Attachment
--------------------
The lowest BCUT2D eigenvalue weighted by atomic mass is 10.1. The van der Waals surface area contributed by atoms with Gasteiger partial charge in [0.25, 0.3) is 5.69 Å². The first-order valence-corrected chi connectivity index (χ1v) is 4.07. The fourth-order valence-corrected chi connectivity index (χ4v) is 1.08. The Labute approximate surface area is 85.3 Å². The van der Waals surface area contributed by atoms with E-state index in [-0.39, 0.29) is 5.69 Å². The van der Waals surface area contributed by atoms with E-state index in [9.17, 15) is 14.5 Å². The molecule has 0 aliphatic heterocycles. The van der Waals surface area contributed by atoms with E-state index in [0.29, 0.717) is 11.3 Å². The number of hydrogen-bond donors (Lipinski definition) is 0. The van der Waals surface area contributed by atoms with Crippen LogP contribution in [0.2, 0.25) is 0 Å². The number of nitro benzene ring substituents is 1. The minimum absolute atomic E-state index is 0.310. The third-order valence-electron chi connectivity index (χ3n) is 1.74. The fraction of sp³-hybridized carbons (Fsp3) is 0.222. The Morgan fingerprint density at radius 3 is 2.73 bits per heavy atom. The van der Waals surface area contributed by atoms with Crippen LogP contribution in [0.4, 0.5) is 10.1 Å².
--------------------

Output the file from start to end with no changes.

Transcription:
The lowest BCUT2D eigenvalue weighted by atomic mass is 10.1. The van der Waals surface area contributed by atoms with Gasteiger partial charge in [0.25, 0.3) is 5.69 Å². The first-order valence-corrected chi connectivity index (χ1v) is 4.07. The fourth-order valence-corrected chi connectivity index (χ4v) is 1.08. The Labute approximate surface area is 85.3 Å². The van der Waals surface area contributed by atoms with E-state index in [-0.39, 0.29) is 5.69 Å². The van der Waals surface area contributed by atoms with E-state index in [9.17, 15) is 14.5 Å². The molecule has 0 aliphatic heterocycles. The van der Waals surface area contributed by atoms with E-state index in [0.29, 0.717) is 11.3 Å². The number of hydrogen-bond donors (Lipinski definition) is 0. The van der Waals surface area contributed by atoms with Crippen LogP contribution in [0.2, 0.25) is 0 Å². The number of nitro benzene ring substituents is 1. The minimum absolute atomic E-state index is 0.310. The third-order valence-electron chi connectivity index (χ3n) is 1.74. The fraction of sp³-hybridized carbons (Fsp3) is 0.222. The Morgan fingerprint density at radius 3 is 2.73 bits per heavy atom. The van der Waals surface area contributed by atoms with Crippen LogP contribution in [0.4, 0.5) is 10.1 Å².